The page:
Article Text

Download PDFPDF

5 Thoracic aorta and pulmonary artery dimensions in patients undergoing ecg-gated computed tomography angiography
  1. Andrew Gentle1,
  2. Michelle C Williams1,2,
  3. David E Newby1,2,
  4. Giles Roditi3,4
  1. 1University of Edinburgh/British Heart Foundation Centre for Cardiovascular Science, Edinburgh, UK
  2. 2Edinburgh Imaging facility QMRI, University of Edinburgh, Edinburgh, UK
  3. 3Glasgow Clinical Research Imaging Facility, Queen Elizabeth University Hospital, Glasgow, UK
  4. 4Glasgow University, Glasgow, UK


Introduction Normal values for vascular dimensions are derived from echocardiography or magnetic resonance imaging (MRI), with limited data available on electrocardiogram (ECG)-gated computed tomography (CT) angiography. This abstract assesses aortic and pulmonary artery diameters and the factors affecting them, in patients undergoing CT as part of the SCOT-HEART (Scottish COmputed Tomography of the HEART) trial.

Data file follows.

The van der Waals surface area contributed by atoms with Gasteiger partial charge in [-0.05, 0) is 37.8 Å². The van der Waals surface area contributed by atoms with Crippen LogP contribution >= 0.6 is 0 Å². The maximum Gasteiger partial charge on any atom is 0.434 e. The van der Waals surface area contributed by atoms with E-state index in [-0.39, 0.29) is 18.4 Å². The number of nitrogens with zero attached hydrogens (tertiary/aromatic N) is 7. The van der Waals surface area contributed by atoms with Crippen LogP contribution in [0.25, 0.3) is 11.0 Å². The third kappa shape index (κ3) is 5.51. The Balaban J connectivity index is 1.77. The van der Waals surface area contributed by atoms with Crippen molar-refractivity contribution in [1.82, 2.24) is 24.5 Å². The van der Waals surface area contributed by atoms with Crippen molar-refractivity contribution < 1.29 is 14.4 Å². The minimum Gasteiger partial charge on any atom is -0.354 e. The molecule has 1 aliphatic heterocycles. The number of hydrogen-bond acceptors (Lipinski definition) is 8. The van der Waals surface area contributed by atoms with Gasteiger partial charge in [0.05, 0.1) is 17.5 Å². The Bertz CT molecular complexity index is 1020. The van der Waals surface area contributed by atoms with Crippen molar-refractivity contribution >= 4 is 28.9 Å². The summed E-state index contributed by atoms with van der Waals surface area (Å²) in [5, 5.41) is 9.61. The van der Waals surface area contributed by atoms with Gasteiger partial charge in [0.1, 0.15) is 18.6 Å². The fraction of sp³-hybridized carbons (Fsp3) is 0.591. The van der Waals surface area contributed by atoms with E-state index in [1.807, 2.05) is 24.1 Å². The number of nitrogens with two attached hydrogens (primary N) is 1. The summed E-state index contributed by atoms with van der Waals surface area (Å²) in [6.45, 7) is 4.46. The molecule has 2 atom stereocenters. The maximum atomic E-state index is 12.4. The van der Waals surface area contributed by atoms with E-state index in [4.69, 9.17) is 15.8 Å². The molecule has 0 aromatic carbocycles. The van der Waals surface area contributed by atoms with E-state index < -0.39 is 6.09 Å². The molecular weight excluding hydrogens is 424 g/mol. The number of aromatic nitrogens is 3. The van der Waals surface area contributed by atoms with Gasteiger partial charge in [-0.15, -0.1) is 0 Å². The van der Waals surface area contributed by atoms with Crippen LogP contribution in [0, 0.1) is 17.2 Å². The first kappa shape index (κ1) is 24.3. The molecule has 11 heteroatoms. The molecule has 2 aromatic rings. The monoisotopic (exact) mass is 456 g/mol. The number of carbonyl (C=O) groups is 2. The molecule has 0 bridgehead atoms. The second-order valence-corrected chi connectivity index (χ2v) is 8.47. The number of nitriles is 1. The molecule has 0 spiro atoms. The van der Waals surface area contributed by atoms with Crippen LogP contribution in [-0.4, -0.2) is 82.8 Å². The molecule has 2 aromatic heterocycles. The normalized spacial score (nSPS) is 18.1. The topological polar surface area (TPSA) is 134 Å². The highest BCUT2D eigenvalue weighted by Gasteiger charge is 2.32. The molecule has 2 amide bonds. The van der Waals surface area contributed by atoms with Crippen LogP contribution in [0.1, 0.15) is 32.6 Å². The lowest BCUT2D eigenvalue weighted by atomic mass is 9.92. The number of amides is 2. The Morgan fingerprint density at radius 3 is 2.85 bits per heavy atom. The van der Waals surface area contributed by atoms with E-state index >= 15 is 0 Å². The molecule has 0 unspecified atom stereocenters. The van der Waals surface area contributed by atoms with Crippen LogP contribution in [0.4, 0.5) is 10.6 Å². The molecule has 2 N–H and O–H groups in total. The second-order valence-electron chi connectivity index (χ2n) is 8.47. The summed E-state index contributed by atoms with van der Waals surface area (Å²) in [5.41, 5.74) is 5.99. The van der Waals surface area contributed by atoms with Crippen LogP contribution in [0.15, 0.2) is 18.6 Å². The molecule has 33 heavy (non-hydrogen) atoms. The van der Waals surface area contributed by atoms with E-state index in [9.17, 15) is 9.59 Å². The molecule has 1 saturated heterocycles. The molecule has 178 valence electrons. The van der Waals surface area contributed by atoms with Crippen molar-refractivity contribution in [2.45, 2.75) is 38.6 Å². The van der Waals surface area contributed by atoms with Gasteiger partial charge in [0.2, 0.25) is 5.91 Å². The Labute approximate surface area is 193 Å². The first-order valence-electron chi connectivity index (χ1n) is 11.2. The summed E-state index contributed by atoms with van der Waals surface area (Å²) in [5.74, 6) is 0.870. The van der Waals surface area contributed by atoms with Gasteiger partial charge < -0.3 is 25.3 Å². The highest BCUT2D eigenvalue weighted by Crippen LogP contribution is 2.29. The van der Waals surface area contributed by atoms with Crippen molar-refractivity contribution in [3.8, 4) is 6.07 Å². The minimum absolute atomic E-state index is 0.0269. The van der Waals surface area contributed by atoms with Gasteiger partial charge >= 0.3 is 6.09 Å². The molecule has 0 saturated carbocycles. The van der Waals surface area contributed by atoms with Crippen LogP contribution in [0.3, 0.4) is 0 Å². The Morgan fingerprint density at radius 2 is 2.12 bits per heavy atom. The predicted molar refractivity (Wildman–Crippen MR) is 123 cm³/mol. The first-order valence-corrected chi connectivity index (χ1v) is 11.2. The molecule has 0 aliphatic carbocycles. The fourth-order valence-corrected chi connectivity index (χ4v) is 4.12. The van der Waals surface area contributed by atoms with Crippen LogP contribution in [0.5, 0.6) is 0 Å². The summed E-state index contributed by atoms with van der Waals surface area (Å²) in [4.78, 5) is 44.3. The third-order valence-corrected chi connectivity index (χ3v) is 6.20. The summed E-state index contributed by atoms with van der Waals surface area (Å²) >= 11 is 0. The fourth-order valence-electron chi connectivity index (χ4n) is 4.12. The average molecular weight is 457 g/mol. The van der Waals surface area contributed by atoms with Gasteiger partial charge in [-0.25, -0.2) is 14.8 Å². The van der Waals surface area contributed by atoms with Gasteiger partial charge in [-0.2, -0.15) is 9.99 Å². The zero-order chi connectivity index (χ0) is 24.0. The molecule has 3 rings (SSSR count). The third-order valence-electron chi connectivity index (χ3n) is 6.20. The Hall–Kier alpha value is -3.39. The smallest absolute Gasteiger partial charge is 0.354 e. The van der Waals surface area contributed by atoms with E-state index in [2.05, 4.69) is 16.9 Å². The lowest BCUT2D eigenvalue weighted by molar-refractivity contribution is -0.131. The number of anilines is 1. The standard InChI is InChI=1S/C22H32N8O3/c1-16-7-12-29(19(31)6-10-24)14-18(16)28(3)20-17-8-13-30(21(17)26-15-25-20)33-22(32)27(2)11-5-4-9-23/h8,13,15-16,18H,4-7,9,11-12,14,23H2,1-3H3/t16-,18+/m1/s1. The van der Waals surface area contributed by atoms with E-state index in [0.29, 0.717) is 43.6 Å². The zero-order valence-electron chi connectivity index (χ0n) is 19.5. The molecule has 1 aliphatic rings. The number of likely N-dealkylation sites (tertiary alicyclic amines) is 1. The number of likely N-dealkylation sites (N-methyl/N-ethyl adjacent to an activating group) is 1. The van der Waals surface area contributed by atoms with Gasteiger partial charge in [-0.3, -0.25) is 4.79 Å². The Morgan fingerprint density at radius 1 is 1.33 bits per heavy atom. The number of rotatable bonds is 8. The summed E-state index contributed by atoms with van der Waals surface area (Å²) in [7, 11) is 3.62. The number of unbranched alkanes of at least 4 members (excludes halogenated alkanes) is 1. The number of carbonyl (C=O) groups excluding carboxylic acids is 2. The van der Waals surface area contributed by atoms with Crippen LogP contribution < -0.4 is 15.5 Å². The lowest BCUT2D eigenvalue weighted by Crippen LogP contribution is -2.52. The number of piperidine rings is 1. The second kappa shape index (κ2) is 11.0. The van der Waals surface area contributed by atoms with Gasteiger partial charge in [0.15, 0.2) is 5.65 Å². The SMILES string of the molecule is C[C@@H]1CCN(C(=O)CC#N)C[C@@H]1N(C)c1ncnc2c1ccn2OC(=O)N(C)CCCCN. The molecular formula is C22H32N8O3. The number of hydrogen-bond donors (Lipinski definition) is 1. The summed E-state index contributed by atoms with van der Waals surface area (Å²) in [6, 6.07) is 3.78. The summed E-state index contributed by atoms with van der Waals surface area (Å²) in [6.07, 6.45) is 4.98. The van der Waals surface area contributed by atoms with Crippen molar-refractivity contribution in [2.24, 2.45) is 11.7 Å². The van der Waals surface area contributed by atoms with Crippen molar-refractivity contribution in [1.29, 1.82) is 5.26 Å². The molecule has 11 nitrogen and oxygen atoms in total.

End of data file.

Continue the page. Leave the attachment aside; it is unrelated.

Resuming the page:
Methods Vessel diameters were measured on CT coronary angiography (CTCA) in six locations: annulus, sinus of Valsalva (SOV), sinotubular junction (STJ), ascending and descending aorta at right pulmonary artery level, and main pulmonary artery (MPA). The SCOT-HEART database provided demographics and cardiovascular risk factor information.

Results Images of 1000 patients (mean age 58±9, 58% male) were assessed. Amongst patients with normal coronary arteries and no history of hypertension, mean dimensions were: annulus short-axis 19±2mm, annulus long-axis 27±3 mm, SOV 31±4 mm, STJ 27±3 mm, ascending aorta 30±4 mm, descending aorta 22±2 mm, and MPA 23±3mm. Male sex, height, and body surface area (BSA) correlated with increases in all dimensions (p<0.001). Age correlated with aortic dimensions only (p<0.03). Patients with normal coronary arteries on CTCA had smaller aortic dimensions (p<0.001). Patients with hypertension had larger MPA and aortic dimensions (p<0.02), apart from at the annulus. Sex and BSA were independent predictors of all dimensions. Hypertension was an independent predictor of some aortic dimensions. Age was an independent predictor of all aortic dimensions, except the annulus.

Conclusion Aortic and pulmonary dimensions can be assessed on CTCA, with sex and BSA having an important impact on normal dimensions.

Statistics from

Request Permissions

If you wish to reuse any or all of this article please use the link below which will take you to the Copyright Clearance Center’s RightsLink service. You will be able to get a quick price and instant permission to reuse the content in many different ways.